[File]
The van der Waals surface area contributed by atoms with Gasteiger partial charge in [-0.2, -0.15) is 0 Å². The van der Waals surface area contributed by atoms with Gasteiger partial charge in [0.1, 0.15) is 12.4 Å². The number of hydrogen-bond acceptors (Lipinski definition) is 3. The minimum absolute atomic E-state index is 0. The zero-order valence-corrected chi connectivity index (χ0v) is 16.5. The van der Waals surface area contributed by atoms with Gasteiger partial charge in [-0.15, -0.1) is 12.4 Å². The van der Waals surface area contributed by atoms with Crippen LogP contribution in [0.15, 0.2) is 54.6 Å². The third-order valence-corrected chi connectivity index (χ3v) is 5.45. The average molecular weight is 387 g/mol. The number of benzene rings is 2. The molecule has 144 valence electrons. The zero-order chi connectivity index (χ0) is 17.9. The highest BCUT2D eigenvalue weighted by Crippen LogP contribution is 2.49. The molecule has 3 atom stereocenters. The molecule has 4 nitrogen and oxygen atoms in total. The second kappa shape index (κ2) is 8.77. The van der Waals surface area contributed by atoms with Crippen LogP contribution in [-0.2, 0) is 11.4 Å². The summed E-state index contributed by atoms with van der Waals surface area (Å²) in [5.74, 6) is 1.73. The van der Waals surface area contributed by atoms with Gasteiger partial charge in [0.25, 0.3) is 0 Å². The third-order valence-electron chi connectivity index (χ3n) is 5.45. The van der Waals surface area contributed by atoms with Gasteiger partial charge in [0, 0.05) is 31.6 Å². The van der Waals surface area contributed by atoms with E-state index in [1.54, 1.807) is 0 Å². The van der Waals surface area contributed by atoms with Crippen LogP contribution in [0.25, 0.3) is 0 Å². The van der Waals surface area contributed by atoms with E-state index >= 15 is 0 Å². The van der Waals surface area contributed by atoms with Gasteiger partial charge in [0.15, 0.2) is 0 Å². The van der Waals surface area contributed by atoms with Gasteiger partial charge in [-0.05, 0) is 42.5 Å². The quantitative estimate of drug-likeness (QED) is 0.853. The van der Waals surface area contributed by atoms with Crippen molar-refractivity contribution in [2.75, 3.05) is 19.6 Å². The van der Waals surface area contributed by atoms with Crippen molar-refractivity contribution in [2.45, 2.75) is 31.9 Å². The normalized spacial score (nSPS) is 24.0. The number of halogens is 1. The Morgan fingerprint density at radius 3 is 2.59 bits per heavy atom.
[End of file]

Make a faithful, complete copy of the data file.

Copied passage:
The van der Waals surface area contributed by atoms with Gasteiger partial charge in [-0.2, -0.15) is 0 Å². The van der Waals surface area contributed by atoms with Gasteiger partial charge in [0.1, 0.15) is 12.4 Å². The number of hydrogen-bond acceptors (Lipinski definition) is 3. The minimum absolute atomic E-state index is 0. The zero-order valence-corrected chi connectivity index (χ0v) is 16.5. The van der Waals surface area contributed by atoms with Gasteiger partial charge in [-0.15, -0.1) is 12.4 Å². The van der Waals surface area contributed by atoms with Crippen LogP contribution in [0.15, 0.2) is 54.6 Å². The third-order valence-corrected chi connectivity index (χ3v) is 5.45. The average molecular weight is 387 g/mol. The number of benzene rings is 2. The molecule has 144 valence electrons. The zero-order chi connectivity index (χ0) is 17.9. The highest BCUT2D eigenvalue weighted by Crippen LogP contribution is 2.49. The molecule has 3 atom stereocenters. The molecule has 4 nitrogen and oxygen atoms in total. The second kappa shape index (κ2) is 8.77. The van der Waals surface area contributed by atoms with Crippen LogP contribution in [-0.2, 0) is 11.4 Å². The summed E-state index contributed by atoms with van der Waals surface area (Å²) in [5.74, 6) is 1.73. The van der Waals surface area contributed by atoms with Gasteiger partial charge in [0.25, 0.3) is 0 Å². The third-order valence-electron chi connectivity index (χ3n) is 5.45. The van der Waals surface area contributed by atoms with Gasteiger partial charge in [0, 0.05) is 31.6 Å². The van der Waals surface area contributed by atoms with E-state index in [1.54, 1.807) is 0 Å². The van der Waals surface area contributed by atoms with Crippen LogP contribution in [0.25, 0.3) is 0 Å². The van der Waals surface area contributed by atoms with E-state index >= 15 is 0 Å². The van der Waals surface area contributed by atoms with Gasteiger partial charge in [0.15, 0.2) is 0 Å². The van der Waals surface area contributed by atoms with Gasteiger partial charge in [-0.05, 0) is 42.5 Å². The quantitative estimate of drug-likeness (QED) is 0.853. The van der Waals surface area contributed by atoms with Crippen molar-refractivity contribution in [2.75, 3.05) is 19.6 Å². The van der Waals surface area contributed by atoms with Crippen molar-refractivity contribution in [2.45, 2.75) is 31.9 Å². The normalized spacial score (nSPS) is 24.0. The number of halogens is 1. The Morgan fingerprint density at radius 3 is 2.59 bits per heavy atom.